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The Music: Reflections on Jazz and Blues

The Music: Reflections on Jazz and Blues

by Amiri Baraka, Amina Baraka

Editorial Reviews

Publishers Weekly - Publisher's Weekly
Poet and playwright Baraka and his poet wife here collect his recent talks, articles, book and record reviews about jazz, blues and soul, 34 poems, the text for an anti-nuclear jazz musical and 15 of her poems. Declaring that he is ``not a populist . . . but a Marxist-Leninist,'' Baraka, in this angry, repetitious agitprop material, seems to use almost every occasion possible to attack ``white chauvinism.'' Instead of focusing on the music itself, to which he is clearly addicted, he focuses on the fact that ``black music, like black people generally, is . . . left to the tender mercies of white racist monopoly capitalists'' and that ``jazz writing, like everything else in the society, has shifted toward the right.'' More than ever, he is convinced that white jazz critics impose a critical standard on the music that is opposed to the standards the music itself carries with it and describes. Illustrations not seen by PW. (May 19)
Library Journal - Library Journal
This collection of jazz essays, poetry, and drama brings to mind Baraka's early promise as a jazz critic. His essays on the jazz avant garde and the history of black jazz are still models of social insight and graceful, imaginative writing. But throughout his radical political transformationsfrom bohemian to black nationalist mystic to Marxist-Leninistart and artifice alone have never been quite enough, and this collection reveals his weaknesses. Leftist slogan-mongering belabors his single theme: capitalist exploitation of black music. Many of the essays are really liner notes; perfunctory and cliched. At his best the writing is aggressive and hilariously sarcastic but the book lacks the critical bite of Black Music or Blues People. The book also includes poetry by Baraka's wife, Amina, whose work very closely resembles his own. For appropriate collections of Afro-Americana.Calvin Reid, ``Library Journal''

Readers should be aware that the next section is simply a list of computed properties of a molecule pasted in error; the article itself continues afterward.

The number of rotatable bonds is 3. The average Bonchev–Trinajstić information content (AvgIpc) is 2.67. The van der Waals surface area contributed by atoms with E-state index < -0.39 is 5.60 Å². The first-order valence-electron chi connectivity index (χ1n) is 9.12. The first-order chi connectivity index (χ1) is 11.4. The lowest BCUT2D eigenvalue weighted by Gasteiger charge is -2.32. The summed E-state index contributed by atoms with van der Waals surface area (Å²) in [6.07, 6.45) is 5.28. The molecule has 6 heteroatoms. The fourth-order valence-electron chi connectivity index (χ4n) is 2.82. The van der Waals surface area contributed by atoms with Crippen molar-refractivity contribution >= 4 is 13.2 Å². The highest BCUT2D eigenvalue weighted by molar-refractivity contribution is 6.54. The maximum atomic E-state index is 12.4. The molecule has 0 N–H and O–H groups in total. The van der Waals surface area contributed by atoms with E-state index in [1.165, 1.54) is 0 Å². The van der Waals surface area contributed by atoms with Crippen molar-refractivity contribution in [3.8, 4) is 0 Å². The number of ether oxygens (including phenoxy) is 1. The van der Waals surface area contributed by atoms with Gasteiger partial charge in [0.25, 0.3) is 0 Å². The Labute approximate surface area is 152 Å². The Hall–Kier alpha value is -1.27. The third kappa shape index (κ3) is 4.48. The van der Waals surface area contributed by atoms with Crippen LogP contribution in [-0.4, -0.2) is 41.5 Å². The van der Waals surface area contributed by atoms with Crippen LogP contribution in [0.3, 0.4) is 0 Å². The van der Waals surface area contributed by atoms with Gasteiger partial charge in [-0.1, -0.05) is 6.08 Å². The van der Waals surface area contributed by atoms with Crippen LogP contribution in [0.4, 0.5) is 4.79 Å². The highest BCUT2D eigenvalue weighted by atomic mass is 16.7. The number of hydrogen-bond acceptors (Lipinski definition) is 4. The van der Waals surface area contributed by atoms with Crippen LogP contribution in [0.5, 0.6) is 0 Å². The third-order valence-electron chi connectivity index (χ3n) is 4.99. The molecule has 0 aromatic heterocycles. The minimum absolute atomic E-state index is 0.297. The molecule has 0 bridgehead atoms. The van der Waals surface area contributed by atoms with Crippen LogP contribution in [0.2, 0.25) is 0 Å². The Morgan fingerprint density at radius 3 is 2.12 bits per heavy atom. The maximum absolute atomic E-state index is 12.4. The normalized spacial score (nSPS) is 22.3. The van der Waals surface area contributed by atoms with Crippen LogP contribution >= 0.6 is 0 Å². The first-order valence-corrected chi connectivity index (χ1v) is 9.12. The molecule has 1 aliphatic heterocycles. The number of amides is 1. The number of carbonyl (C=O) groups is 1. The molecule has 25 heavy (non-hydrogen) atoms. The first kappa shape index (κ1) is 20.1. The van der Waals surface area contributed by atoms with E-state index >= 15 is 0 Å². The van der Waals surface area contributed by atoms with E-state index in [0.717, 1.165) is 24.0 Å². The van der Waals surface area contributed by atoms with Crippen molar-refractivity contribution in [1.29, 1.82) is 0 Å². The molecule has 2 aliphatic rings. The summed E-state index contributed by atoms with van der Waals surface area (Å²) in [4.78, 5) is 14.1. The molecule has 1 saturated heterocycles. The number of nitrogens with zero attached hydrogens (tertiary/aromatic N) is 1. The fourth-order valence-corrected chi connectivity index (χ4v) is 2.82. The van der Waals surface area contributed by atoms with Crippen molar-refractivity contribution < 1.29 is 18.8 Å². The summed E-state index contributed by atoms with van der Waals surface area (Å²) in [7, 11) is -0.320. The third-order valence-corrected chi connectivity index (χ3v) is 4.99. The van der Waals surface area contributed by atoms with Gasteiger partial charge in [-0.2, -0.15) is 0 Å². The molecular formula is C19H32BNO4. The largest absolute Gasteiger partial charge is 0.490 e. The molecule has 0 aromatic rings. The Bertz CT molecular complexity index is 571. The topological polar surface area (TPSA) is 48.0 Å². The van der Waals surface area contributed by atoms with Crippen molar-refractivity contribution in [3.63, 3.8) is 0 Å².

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HarperCollins Publishers
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1st ed

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